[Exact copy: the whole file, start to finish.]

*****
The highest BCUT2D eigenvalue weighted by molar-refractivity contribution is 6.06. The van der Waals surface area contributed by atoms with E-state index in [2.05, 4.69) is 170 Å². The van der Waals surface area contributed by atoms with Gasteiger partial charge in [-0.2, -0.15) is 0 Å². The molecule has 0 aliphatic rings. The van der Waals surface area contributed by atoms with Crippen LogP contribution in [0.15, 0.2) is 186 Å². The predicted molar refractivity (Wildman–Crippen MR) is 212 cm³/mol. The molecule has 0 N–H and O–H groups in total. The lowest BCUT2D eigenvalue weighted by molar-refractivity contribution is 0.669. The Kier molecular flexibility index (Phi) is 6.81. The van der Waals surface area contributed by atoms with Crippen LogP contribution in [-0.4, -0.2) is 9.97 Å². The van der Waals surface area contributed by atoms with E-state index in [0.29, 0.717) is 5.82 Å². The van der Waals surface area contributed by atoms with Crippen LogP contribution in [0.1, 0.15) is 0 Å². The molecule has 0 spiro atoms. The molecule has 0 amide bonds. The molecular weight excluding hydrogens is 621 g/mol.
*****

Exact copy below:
The highest BCUT2D eigenvalue weighted by molar-refractivity contribution is 6.06. The van der Waals surface area contributed by atoms with E-state index in [2.05, 4.69) is 170 Å². The van der Waals surface area contributed by atoms with Gasteiger partial charge in [-0.2, -0.15) is 0 Å². The molecule has 0 aliphatic rings. The van der Waals surface area contributed by atoms with Crippen LogP contribution in [0.15, 0.2) is 186 Å². The predicted molar refractivity (Wildman–Crippen MR) is 212 cm³/mol. The molecule has 0 N–H and O–H groups in total. The lowest BCUT2D eigenvalue weighted by molar-refractivity contribution is 0.669. The Kier molecular flexibility index (Phi) is 6.81. The van der Waals surface area contributed by atoms with Crippen LogP contribution in [-0.4, -0.2) is 9.97 Å². The van der Waals surface area contributed by atoms with E-state index in [0.29, 0.717) is 5.82 Å². The van der Waals surface area contributed by atoms with Crippen LogP contribution in [0.1, 0.15) is 0 Å². The molecule has 0 spiro atoms. The molecule has 0 amide bonds. The molecular weight excluding hydrogens is 621 g/mol.